This 315-page manual by Mike Parker and Jane Slaughter takes union members through the ins and outs of participation programs, focusing on strategies. The case studies by activists who are grappling with the programs, supplemented by the authors' own years of experience, guide unions to a range of tactics.
Mike Parker is an industrial electrician and Jane Slaughter is a founder of Labor Notes. They have written and spoken widely about participation programs, for union and other audiences.
Authors of the case studies include Dan La Botz, author of A Troublemaker's Handbook 1; Ellis Boal, labor attorney; Ben Watanabe, National Union of General Workers, Tokyo; labor educators Nancy Jackson, John Price, and Roberta Till-Retz; and members of these unions: Service Employees, Communications Workers, Mail Handlers, Auto Workers, Letter Carriers, Teamsters, Machinists, Postal Workers, United Nurses of Alberta, and the Volvo workers of Sweden.
- Why participation programs don't "work" -- but management likes them anyway
- What's wrong with "equal partnership"
- Management's special definition of "quality" -- and a union definition
- The collective bargaining model for participation
- Programs' special implications for women and people of color
- Using the law
- Public employees: what happens when governments adopt quality
- Reengineering for the information super-highway
- The truth about Saturn Corp.
- The pitfalls of "protective involvement"
- Ideas for a pro-union quality campaign
- How to survive lean production
- Video resource guide
From the forward:
"The Clinton Administration is looking for a way to encourage labor-management cooperation. But the fact is, we already have such an institution -- it's called collective bargaining...Voice and dignity cannot be bestowed by the company -- they can only arise from an independent workers' organization."
— Bob Wages, President, Oil, Chemical, & Atomic Workers International Union
What others are saying about Working Smart:
"After reading Working Smart, you will not only have a much clearer picture of QWL programs and their implications for workers; you will have ideas of how to deal with them." — Bob Hasegawa, secretary-treasurer, Teamsters Local 174, Seattle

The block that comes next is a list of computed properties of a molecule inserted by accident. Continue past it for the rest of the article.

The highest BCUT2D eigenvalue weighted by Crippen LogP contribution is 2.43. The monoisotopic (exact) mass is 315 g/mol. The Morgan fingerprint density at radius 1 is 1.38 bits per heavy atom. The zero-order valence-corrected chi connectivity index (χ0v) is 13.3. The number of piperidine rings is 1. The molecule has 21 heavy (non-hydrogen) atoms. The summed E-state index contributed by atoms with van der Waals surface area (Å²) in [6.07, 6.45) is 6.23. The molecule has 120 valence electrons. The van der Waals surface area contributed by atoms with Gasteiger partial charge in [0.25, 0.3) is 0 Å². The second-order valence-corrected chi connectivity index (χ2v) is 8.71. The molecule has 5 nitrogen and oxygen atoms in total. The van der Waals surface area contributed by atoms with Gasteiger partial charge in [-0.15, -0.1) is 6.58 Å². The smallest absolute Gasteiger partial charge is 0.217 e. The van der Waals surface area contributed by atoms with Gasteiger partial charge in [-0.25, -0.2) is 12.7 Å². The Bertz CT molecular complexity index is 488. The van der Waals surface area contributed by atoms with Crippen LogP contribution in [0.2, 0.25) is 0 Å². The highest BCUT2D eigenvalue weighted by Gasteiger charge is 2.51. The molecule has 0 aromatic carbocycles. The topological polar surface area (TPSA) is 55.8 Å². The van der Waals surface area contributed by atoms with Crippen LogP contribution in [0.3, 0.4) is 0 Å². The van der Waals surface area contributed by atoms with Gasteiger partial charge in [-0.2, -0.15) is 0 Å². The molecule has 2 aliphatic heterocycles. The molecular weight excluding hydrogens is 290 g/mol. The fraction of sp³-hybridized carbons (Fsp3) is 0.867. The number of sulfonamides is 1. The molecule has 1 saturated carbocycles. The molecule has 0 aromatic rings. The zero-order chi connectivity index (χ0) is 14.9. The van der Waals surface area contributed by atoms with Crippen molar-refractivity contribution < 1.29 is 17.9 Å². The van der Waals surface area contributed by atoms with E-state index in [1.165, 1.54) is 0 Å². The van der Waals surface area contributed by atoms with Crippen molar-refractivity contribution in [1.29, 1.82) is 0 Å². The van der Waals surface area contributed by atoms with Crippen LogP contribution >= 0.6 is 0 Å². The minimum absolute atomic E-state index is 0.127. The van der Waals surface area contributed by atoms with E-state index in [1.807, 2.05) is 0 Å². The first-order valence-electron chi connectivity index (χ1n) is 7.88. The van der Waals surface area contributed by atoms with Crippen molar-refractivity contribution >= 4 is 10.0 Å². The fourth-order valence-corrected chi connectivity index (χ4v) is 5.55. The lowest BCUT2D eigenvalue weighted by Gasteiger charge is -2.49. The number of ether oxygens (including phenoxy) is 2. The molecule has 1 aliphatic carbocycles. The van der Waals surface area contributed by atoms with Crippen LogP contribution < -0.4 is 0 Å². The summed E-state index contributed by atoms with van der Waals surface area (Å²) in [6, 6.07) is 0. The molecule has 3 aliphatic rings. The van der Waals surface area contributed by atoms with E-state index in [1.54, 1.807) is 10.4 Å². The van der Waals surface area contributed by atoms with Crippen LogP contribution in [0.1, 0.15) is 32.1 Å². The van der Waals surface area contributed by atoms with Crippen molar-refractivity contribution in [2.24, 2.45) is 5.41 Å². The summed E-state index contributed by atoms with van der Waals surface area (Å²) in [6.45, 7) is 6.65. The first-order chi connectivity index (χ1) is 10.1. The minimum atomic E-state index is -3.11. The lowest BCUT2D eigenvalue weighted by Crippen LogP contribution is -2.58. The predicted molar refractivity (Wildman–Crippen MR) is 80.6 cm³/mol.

"Working Smart exposes management techniques and goals hidden behind the feel-good jargon of participation programs. It's packed with tools to help unions avoid participation program traps and dead-ends." — Laura Sager, former Program Director Clerical-Technical Union, Michigan State University
"The case histories on specific industries are most helpful in destroying the myth that worker participation guarantees job security and a more satisfying work environment. Working Smart should be required reading for all labor leaders who favor EI/QWL, as well as the politicians who purport to be friends of unions." — William Burrus, vice-president, American Postal Workers Union
"Working Smart builds upon experiences across a wide range of industries, from public sector,clerical, and hospital workers to auto workers. It describes a whole range of challenges to 'lean and mean.'
Working Smart analyzes and critizes the ideology of competitiveness, and challenges the idea that workers can somehow defend their interests by breaking down the independence and militancy of their unions. — Buzz Hargrove, President, Canadian Auto Workers
"Working Smart is a guidebook through the minefield of global competition. It's a dictionary to decode management's propaganda, and it's a strategy manual to strengthen the union." — Judy Ancel, director, Institute for Labor Studies, University of Missouri-Kansas City and Longview Community College
"Reading this book is like attending a conference on participation programs and being able to talk to thousands of people about their experiences." — Angaza Laughinghouse, staff organizer, AFSCME Local 1194, Durham, N.C.